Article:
It may sound like pro-Meetup marketing touchy-feely squishiness, but cynicism be damned: he’s right.
Cyber-extortionists are going after succinct Twitter handles, hospitals, and even Miss Teen USA.
They might think they’re too clever to be tracked down, but they’d be wrong.
They can just go ask the two Polish online gaming programmers who were recently arrested and jailed for 5 years for the DDoSing and cyber-extortion of an online casino.
Good luck to Meetup.com’s beleaguered engineering crew. We hope you continue to succeed in fending these guys off, and that somebody in law manages to track them down.
8 comments on “Meetup.com DDoSed by extortionist, refuses to pay ransom”
My girlfriend, a meetup group organizer, got an email from the CEO informing about the DDoS and ensuring her credit card details were safe (organizers of meetup groups pay 12 US$ for 6 months to meetup, they are free to decide if they charge their members or not, and how much and how).
She was asking me what a DDoS was and why the remark about the card details.
I have not seen the email, I might update this post with it (or if somebody already has it at hand, can do as well).
Ah, if it were only $12 for 6 months – it’s $72 for 6 months! But I wish the Meetup team well, and hope this gets sorted out quickly.
It might depend on the group size, country, objectives or other factors… I presumed it would be the same worldwide, but maybe not. Group created in Netherlands, one year ago, 12 US$ for 6 months, renewed after 6 months, same price, that I know (my assumption that this was general, maybe wrong then).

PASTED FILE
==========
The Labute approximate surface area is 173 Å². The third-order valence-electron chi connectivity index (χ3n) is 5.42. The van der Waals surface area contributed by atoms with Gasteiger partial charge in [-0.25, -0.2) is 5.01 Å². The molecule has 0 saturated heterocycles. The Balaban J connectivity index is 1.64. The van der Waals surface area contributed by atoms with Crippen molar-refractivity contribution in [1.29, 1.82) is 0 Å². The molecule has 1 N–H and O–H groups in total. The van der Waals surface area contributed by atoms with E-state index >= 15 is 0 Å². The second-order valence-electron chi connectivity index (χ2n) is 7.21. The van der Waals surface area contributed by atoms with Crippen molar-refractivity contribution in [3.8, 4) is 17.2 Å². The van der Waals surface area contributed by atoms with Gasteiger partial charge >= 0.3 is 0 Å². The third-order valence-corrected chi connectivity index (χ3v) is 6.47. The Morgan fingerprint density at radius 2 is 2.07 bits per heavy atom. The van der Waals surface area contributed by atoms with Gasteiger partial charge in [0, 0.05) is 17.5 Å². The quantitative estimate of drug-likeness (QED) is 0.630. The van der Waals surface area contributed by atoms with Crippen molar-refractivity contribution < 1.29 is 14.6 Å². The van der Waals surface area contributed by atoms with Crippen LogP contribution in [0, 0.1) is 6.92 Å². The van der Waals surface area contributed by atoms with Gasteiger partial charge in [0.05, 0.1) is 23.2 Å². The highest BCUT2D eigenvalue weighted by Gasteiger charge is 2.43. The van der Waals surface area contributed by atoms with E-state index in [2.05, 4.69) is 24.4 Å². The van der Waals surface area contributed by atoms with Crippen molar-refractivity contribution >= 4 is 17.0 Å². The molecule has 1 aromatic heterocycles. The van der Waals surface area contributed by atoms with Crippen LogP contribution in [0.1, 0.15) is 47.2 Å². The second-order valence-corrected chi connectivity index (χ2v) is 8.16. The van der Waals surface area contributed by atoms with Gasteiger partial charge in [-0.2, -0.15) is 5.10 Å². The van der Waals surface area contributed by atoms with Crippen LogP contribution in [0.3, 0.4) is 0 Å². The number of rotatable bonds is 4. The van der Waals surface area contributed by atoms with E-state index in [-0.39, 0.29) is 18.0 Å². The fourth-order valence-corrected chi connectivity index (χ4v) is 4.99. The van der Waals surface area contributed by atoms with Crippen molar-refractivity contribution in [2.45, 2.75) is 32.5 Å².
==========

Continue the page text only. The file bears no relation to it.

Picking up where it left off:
This is not related to the theme of this topic, but maybe it will (has) uncover(ed) not so clear sales strategies :))
P.S.: trying to be a little imaginative (maybe related to reality, maybe not…), online company shows only prices at the moment of purchase of the service, so customers do not know what other customers pay. Due to an attack, customers start to know what others pay and can compare, and from here… what?
As the organizer of a MeetUp.com group it’s admittedly been a rollercoaster ride trying to keep the group’s get togethers running smoothly without the site’s tools but I’m happy to see MeetUp.com will not pay extortionists. No good that way lies…
Last November, you published a useful primer on “How to store your users’ passwords safely” (http://nakedsecurity.sophos.com/2013/11/20/serious-security-how-to-store-your-users-passwords-safely/). How about a primer on “How to defend your site against DDoS attacks”? Services like Prolexic are pricey, and some other services are at least a little sketchy. I realize different strategies are appropriate for different kinds of site and hosting arrangement, but an overview of the options would be welcome.
It’s great to see MeetUp refusing to be intimidated by these criminals – who are, in essence, thugs.
They should pay. Tell ’em it’s in an envelope marked extortionist at FBI headquarters.
They use CloudFlare? I guess they’re safe now?